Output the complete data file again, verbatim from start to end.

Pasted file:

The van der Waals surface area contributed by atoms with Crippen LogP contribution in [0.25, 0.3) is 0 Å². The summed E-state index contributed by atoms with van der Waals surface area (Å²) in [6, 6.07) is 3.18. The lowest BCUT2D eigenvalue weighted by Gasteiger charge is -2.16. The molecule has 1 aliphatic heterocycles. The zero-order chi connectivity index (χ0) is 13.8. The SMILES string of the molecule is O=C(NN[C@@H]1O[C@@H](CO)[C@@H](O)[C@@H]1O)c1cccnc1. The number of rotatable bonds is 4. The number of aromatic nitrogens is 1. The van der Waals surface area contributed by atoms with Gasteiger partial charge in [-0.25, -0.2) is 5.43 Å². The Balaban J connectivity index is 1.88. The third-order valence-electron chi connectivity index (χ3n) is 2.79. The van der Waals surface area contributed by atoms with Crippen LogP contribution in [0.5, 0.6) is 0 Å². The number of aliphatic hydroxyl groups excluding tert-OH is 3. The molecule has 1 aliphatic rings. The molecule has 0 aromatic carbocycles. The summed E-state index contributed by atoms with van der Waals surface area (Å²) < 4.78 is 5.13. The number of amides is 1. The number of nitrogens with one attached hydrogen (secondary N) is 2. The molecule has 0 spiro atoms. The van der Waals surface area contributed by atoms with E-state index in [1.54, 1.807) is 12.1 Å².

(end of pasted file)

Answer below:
The van der Waals surface area contributed by atoms with Crippen LogP contribution in [0.25, 0.3) is 0 Å². The summed E-state index contributed by atoms with van der Waals surface area (Å²) in [6, 6.07) is 3.18. The lowest BCUT2D eigenvalue weighted by Gasteiger charge is -2.16. The molecule has 1 aliphatic heterocycles. The zero-order chi connectivity index (χ0) is 13.8. The SMILES string of the molecule is O=C(NN[C@@H]1O[C@@H](CO)[C@@H](O)[C@@H]1O)c1cccnc1. The number of rotatable bonds is 4. The number of aromatic nitrogens is 1. The van der Waals surface area contributed by atoms with Gasteiger partial charge in [-0.25, -0.2) is 5.43 Å². The Balaban J connectivity index is 1.88. The third-order valence-electron chi connectivity index (χ3n) is 2.79. The van der Waals surface area contributed by atoms with Crippen LogP contribution in [0.5, 0.6) is 0 Å². The number of aliphatic hydroxyl groups excluding tert-OH is 3. The molecule has 1 aliphatic rings. The molecule has 0 aromatic carbocycles. The summed E-state index contributed by atoms with van der Waals surface area (Å²) < 4.78 is 5.13. The number of amides is 1. The number of nitrogens with one attached hydrogen (secondary N) is 2. The molecule has 0 spiro atoms. The van der Waals surface area contributed by atoms with E-state index in [1.54, 1.807) is 12.1 Å².